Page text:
When things become routine, things seem to be easier. When things become easier, I think it’s easy to underestimate the skills we have that got us into the routine and keep us efficient.
My example is this- I get bogged down in the paperwork of my job. There is literally paperwork for the paperwork for the paperwork (this can go on and on, but I will stop it here). In all this redundancy, it’s hard to realize how we find time to learn and apply our skills. But, then I took a step back and took inventory of the things I am good at and applied them outside the job as well. I realized I was very good at coordinating meetings. In my job, I coordinate 6 teams of people, called Child Family Teams (CFTs). In these CFTs are the family members (averaging 3-8 members), the doctors, teachers, probation officers, neighbors, aunts, uncles, friends, grandparents, clergy, community members, among others. Of course, coordinating these meetings with people coming from various places and schedules can be challenging. Some can attend in the venue, while others may attend by conference phone, and others may offer their feedback in a separate meeting scheduled with the family, or some send letters or call me later to discuss their views and recommendations. So, not only do I coordinate and moderate the meeting, but collect data from 5-20 people and organize it in to a goal plan to help the child and family be successful. When the plan is written, usually I send a copy to each person on the team, by postal mail, interoffice mail, e-mail or fax. It should be said that when I go on vacation, I also have to send a letter to each person on each team to let them know I am out and who to contact in my absence. That can total anywhere from 30 to 80 or more letters!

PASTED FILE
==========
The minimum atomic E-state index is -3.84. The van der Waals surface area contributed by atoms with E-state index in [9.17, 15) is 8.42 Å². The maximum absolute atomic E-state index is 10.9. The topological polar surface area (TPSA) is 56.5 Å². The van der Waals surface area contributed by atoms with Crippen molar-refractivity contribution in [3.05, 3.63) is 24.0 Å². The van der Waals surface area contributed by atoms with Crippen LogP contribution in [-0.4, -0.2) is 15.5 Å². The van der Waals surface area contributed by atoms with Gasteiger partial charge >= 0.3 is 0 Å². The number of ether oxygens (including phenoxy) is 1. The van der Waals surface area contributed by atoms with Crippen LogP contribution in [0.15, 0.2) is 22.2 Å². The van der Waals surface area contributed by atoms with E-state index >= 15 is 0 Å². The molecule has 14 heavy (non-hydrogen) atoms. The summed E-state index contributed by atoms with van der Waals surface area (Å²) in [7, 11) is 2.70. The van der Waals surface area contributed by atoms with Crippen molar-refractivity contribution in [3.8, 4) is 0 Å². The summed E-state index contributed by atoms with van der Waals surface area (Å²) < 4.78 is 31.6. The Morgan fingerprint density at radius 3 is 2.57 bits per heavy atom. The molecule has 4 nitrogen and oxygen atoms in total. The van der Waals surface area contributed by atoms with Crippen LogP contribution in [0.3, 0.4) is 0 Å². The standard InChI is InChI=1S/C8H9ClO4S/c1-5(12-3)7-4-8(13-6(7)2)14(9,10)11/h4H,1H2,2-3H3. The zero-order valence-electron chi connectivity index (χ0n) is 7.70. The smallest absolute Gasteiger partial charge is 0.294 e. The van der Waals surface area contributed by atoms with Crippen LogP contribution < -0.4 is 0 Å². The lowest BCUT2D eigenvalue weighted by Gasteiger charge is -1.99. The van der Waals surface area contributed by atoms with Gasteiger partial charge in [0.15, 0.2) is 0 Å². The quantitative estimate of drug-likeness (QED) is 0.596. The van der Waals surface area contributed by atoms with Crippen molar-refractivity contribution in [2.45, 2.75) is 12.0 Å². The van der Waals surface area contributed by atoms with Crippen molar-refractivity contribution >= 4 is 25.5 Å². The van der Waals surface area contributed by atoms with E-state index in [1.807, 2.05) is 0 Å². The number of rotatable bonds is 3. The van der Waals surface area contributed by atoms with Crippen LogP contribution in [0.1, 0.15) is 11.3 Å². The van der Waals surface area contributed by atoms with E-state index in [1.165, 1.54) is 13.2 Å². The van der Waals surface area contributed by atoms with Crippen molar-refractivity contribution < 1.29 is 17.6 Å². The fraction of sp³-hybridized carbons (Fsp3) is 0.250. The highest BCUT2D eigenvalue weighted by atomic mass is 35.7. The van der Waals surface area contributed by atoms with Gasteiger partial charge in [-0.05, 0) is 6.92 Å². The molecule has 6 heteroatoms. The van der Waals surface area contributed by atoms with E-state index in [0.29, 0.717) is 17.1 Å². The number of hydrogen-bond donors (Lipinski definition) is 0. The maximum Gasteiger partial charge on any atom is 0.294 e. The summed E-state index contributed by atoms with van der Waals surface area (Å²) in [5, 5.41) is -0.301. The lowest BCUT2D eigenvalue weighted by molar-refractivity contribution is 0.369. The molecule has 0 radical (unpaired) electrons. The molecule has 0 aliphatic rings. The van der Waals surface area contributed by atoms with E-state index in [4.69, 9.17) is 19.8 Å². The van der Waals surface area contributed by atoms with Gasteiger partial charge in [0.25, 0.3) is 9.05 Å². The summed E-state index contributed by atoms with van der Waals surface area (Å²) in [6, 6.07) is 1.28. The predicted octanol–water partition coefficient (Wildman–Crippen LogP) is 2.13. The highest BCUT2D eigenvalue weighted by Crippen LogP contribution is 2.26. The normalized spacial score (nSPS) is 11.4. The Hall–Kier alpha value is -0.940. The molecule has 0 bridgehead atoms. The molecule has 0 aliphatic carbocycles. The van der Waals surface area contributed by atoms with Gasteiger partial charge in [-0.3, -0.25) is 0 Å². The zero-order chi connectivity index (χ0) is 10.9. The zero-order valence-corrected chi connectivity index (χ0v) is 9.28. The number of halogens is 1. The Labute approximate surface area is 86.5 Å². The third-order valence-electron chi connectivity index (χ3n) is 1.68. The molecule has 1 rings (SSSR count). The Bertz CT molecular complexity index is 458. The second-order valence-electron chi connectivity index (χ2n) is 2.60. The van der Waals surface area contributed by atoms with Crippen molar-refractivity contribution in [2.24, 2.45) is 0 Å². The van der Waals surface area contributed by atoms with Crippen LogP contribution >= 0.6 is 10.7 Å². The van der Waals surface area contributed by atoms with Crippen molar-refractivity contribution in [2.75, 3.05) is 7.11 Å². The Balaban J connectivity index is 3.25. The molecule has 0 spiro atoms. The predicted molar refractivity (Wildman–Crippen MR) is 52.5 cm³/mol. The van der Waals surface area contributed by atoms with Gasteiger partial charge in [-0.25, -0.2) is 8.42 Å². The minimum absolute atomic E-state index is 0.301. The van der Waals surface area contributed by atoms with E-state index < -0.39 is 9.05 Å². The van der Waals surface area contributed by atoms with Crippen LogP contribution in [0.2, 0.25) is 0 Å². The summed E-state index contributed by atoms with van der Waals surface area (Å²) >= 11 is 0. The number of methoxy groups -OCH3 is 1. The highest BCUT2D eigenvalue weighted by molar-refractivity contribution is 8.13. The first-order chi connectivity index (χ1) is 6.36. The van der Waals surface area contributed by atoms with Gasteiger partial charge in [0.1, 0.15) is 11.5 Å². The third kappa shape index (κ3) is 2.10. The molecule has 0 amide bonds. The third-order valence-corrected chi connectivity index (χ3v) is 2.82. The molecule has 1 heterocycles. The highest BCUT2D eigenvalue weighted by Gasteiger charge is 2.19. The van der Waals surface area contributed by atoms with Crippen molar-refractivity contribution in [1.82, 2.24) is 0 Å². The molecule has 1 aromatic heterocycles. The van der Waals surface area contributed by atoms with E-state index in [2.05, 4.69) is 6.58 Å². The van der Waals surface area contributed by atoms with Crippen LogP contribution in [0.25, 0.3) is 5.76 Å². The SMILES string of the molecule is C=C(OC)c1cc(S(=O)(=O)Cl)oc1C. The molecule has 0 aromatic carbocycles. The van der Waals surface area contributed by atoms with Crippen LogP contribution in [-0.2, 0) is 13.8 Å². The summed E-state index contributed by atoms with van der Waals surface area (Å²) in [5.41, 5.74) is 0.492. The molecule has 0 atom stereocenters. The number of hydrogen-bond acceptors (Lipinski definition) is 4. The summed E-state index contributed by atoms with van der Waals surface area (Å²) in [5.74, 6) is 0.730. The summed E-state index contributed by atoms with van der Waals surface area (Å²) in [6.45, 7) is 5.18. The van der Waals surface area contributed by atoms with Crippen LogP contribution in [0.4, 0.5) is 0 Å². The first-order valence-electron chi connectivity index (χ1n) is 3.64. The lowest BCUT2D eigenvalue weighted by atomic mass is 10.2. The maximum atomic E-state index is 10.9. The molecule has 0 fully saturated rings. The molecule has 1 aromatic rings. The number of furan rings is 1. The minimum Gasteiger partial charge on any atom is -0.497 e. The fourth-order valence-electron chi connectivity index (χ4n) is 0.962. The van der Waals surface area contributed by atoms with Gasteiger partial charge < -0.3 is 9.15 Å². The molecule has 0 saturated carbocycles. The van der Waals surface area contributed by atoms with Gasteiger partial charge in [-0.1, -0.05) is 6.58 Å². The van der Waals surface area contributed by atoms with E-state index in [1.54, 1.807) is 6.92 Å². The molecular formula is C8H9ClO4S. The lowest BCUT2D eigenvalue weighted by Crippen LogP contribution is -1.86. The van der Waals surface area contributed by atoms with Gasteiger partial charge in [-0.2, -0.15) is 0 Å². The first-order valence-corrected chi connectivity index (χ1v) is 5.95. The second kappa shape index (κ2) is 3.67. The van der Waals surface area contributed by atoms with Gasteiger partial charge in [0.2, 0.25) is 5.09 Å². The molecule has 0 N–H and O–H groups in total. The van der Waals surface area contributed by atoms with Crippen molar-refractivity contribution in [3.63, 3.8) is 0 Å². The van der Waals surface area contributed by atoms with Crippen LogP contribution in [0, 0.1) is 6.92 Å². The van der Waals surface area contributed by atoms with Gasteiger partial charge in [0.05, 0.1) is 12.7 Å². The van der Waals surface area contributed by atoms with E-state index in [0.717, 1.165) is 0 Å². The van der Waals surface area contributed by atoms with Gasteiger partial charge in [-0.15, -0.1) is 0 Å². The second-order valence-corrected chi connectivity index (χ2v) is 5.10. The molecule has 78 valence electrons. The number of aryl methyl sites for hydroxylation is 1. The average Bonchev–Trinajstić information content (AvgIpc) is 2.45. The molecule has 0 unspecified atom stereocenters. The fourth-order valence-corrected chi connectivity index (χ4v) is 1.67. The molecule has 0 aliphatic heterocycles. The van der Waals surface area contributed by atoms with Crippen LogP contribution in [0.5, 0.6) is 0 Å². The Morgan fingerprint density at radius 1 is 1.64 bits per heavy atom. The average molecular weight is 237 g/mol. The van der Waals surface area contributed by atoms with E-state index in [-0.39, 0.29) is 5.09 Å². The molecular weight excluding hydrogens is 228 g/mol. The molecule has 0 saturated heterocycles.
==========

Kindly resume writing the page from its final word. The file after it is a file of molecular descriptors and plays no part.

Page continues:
Knowing that I can successfully do that – and realizing it is no easy task or skill, I decided to organize a conference on alternative mental health approaches through a non profit agency. My skills in organizing and budgeting successfully attracted about 100 total participants with a 150% return profit.
I share this story in hopes of helping you to take a step back when you become too ‘bored with routine.’ Examine all you do to create that routine and what skills and talents have allowed you to become efficient. Try to expand on those skills and talents in the many different roles that you find yourself in.
To read more details on this conference, join my career portfolio group. The files ICCS- 2006- Conference Successes.mdi and ICCS - 2006 - Conference Brochure.pdf are related to this article. Also see an article written by Emily Snyder, a conference participant submitted to ICCS.
Tags: Career and Life Skills